Are you at risk for developing carpal tunnel syndrome?

Carpal tunnel syndrome is a very painful condition that affects your hands and wrists and can – and usually does – spread into your arms, shoulders, neck and back. OrthoInfo explains that virtually all incidences of CTS begin and exacerbate at work. Why? Because this is where you must perform the repetitive hand and wrist motions that cause it. 

You face the greatest risk of developing CTS if you work as one of the following 

  • Keyboard typist or data entry clerk 
  • Construction worker or other person who wields tools 
  • Hairdresser or cosmetologist 
  • Dairy farmer 
  • Baker 
  • Assembly line worker 

Sewers, knitters, cashiers and musicians likewise often develop CTS. 

Wrist anatomy 

Carpal tunnel syndrome gets its name from the carpal tunnel located in each of your wrists. These very narrow tunnels with virtually no give to them are the channels through which your finger and hand nerves pass to get to your arms. Performing repetitive motions with your fingers and hands cause your carpal tunnels’ synovial tissues to swell, resulting in your flexor tendons failing to receive the lubrication they need. The resulting pressure on your medial nerves causes the pain that CTS produces.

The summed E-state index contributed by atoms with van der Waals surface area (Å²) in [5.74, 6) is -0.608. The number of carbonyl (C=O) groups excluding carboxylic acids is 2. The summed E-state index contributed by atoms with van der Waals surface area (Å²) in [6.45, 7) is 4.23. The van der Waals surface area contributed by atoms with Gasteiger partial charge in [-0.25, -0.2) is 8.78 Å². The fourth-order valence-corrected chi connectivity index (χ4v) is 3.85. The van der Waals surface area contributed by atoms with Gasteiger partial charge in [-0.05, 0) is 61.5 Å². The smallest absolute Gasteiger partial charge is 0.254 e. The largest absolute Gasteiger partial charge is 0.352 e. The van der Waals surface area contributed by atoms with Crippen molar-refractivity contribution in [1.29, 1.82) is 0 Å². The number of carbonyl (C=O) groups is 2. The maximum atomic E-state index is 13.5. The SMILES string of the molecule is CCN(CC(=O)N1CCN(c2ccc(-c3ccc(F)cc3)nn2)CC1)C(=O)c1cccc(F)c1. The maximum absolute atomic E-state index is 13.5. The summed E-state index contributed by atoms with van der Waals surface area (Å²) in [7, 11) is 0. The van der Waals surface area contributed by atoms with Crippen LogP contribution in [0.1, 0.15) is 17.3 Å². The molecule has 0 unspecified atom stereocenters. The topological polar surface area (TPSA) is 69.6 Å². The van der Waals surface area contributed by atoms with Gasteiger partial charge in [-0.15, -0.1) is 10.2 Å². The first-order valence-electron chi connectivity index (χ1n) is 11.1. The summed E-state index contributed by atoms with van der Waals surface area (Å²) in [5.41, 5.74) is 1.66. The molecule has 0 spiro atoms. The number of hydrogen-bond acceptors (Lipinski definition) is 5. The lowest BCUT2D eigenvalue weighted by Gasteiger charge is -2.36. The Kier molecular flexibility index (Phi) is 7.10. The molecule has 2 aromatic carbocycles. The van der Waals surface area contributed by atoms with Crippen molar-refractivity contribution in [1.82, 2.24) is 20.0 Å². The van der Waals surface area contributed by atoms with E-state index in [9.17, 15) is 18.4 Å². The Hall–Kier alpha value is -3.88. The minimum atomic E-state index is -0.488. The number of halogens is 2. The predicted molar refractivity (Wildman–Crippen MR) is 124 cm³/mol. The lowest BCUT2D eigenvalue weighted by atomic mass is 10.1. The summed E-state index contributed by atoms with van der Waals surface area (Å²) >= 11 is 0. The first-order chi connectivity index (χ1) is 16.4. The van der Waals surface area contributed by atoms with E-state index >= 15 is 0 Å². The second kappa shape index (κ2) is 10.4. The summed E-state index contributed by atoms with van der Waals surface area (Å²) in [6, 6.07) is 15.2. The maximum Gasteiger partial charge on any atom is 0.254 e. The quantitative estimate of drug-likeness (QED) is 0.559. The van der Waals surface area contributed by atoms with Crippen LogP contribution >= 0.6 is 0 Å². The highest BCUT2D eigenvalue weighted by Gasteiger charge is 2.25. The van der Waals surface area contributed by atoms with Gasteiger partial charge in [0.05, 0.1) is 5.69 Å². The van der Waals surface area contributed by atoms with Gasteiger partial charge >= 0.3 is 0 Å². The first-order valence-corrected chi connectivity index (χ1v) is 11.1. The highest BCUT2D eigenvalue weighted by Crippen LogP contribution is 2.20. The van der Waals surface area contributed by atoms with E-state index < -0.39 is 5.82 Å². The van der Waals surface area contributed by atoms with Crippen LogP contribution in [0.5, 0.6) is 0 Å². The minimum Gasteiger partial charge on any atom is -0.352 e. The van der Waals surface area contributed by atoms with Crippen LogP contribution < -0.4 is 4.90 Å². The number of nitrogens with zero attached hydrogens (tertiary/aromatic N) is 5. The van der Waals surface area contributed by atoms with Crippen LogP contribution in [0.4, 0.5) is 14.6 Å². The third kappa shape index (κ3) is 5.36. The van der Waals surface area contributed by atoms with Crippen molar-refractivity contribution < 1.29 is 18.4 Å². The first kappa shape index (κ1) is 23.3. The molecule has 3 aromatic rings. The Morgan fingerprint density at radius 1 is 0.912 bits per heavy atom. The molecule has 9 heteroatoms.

CTS treatment 

Once it begins, no cure other than surgery exists for carpal tunnel syndrome. You may, however, be able to slow its progress by using such things as wrist splints, an ergonomic keyboard, etc. Ibuprofen or another NSAID likely will help relieve the CTS pain you feel in your hands, wrists, arms, neck or back. 

CTS takes several years to reach the full-blown state where your hands may actually become numb. At that point, unfortunately, surgery represents your only remaining option.